Introduction to Chinese Poetry

Burton Watson [tooltip content= “The Columbia Book of Chinese Poetry (Columbia University Press, 1984)”] [source][/tooltip] [green_message]

Poetry has been many things to the Chinese over the long centuries of their history – a hymn to ancestral spirits, a celebration of the beauties of nature, an expression of friendship or a pleasant accompaniment to a social gathering, a medium for airing political criticisms, for venting grief, for advancing a courtship. It has been composed by emperors and their ladies-in-waiting, by monks and generals, city dwellers and farm folk, but above all by the scholar-officials, men who had received a thorough education in the classics of the language and who, often after passing the civil service examinations, were assigned posts in the complex bureaucracy that governed the vast nation. Whatever level of society it may have sprung from, poetry is woven into the life and history of the Chinese people, and perhaps no other facet of their traditional culture possesses such universal appeal.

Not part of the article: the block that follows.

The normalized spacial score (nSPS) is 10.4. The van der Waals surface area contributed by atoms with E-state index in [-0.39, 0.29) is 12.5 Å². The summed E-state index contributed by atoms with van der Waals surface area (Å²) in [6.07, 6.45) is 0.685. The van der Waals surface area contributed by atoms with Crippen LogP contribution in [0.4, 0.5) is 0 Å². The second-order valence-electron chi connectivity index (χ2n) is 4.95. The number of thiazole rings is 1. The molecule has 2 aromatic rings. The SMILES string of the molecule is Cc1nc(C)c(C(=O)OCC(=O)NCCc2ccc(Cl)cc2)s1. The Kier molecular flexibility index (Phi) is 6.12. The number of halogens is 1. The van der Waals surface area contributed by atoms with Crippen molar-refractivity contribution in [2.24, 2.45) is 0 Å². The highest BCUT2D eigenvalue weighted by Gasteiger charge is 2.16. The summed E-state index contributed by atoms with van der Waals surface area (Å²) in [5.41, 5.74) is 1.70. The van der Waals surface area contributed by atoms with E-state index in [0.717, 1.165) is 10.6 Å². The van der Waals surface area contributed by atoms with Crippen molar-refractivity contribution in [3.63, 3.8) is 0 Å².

Two things about the Chinese poetic tradition are immediately striking – its great antiquity and its remarkable continuity. The earliest works . . . are taken from an anthology compiled around 600 B.C., and may well date back several centuries earlier. Moreover, they draw upon an oral tradition whose origins are probably as old as the Chinese people themselves. Though there are few works from the centuries immediately following this early anthology, for the period from around 300 B.C. down to the present century, the stream of poetic output is virtually unbroken. The discovery in the first century A.D. of a method of making paper, and the invention of printing about seven centuries later, greatly aided the dissemination and preservation of literary works, with the result that, the Chinese being among the world’s most indefatigable compilers and transmitters of texts, the volume of poetry handed down from the past is truly staggering.

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